In our first article, we wrote how Indiana became an organized territory in 1800, and a state in 1816. The surveyors finished their work in Lake County in 1834, and were followed very quickly by the arrival of the hardy homesteaders.
In September 1834, the first homesteaders in the Lake Prairie area came to Lake County to look for claims in this newly surveyed northwest part of Indiana. Robert Wilkinson, Richard Fancher, Charles Wilson, along with Wilkinson's two nephews, T.S. Wilkinson and B. Wilkinson, came at this time. Two of five were mounted on horses and three in a wagon as they crossed the Kankakee at the head of the rapid. They crossed West Creek where Robert Wilkinson selected a place for his home.
By coincidence there was another homesteader named Robert Wilkinson who staked his claim in November 1834 in the Deep River area. In the Claims Register it was noted that the Robert Wilkinson that came to Lake Prairie was from Attica, Ind.
Wilkinson and his party rode to the Cedar Lake area, where Charles Wilson staked his claim, while Richard Fancher made his selection at the southern edge of Crown Point, near the lake in the County Fairgrounds which bears his name. This group explored many parts of the county, saw a black bear at Cedar Lake, and came upon the Indian mound on the Sandridge on the north side of the Lake. They stayed three weeks and then returned across the Wabash.
Wilkinson's claim is on record for March 1835, although he waited until May of that year to take possession, there-by missing the terrible snowstorm on April 4th. We would assume that pioneer Wilkinson agreed with other homesteaders who wrote about the Lake Prairie region one called the area "the gem of the prairie region of Indiana" and said "it possesses perfect beauty." In his book, "Lake County Indiana 1834-1872," Rev. T.H. Ball described the area "to the south of the prairie a belt of marsh and meadow land 5 to 6 miles in breadth, with islands of timber bordering the Kankakee river."
It is said Wilkinson was raising the walls of his cabin, log by log, with the assistance of his son Noah, and his wife, while twenty stout Indians looked on. When a great effort was needed to raise a large log, the Indians just stood around and laughed and refused to help the tired settlers.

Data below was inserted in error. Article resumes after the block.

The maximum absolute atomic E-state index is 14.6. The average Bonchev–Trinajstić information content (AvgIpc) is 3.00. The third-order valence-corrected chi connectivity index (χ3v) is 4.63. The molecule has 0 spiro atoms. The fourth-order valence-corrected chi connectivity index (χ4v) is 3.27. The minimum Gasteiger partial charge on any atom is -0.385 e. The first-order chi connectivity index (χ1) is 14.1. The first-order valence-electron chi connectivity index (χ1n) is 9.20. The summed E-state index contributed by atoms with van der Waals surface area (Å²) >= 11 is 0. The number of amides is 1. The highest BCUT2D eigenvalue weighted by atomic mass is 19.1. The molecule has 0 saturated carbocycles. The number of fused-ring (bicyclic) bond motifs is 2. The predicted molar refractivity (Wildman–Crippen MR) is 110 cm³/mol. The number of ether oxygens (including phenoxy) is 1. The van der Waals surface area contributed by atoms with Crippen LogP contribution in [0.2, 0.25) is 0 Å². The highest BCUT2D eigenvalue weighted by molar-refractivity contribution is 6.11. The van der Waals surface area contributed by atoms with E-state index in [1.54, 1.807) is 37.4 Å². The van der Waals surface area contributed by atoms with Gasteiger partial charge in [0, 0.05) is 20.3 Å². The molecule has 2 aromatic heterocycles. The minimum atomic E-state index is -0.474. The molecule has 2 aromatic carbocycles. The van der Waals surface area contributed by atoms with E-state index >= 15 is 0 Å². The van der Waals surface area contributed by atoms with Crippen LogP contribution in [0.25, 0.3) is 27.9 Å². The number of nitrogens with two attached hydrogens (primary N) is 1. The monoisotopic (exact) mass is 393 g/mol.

An historian wrote in 1872 that Wilkinson's claim was on what was then called the Charles Marvin farm. After talking to Mr. Harold Lindemer and Mrs. Cordula Schutz, both who had lived in that area, we find that it is now the Dr. George Stuppy farm on 185th and Calumet near Hadders Road and that the Schutz family lived on that farm for a number of years.
After that terrible snowstorm of Apr. 1834 which Wilkinson missed, the following two summers were very wet, and then in the summer of 1838 there was a severe drought and great sickness. Solon Robinson, pioneer of Crown Point, wrote in his log that water was so scarce a muskrat entered his cabin to drink from the water bucket.
In 1837, the year Lake County was organized, at the first August election, Wilkinson was elected first Probate Judge in Lake County. He held this office for several years.
In 1838 bridge building began in Lake County. Two bridges were constructed northeast of Crown Point, one over Cedar Creek, and one over West Creek near Judge Wilkinson's home. The bridge over West Creek was built by N. Hayden at a cost of $400, and the money was used from the "three percent fund." The total amount of taxes collected in Lake County in 1837 was $2,002.77.
Judge Wilkinson and his family lived in this area until 1849, when he moved to Missouri. His son, John B. Wilkinson, returned at the time of the Civil War, and was a mail carrrier between Lowell and Crown Point. The Judge left the Lake Prairie area before the "New Hampshire Settlement" of 10 New England families in 1855 settled south of the center of that beautiful prairie. I have not been able to find later history of the Wilkinson name.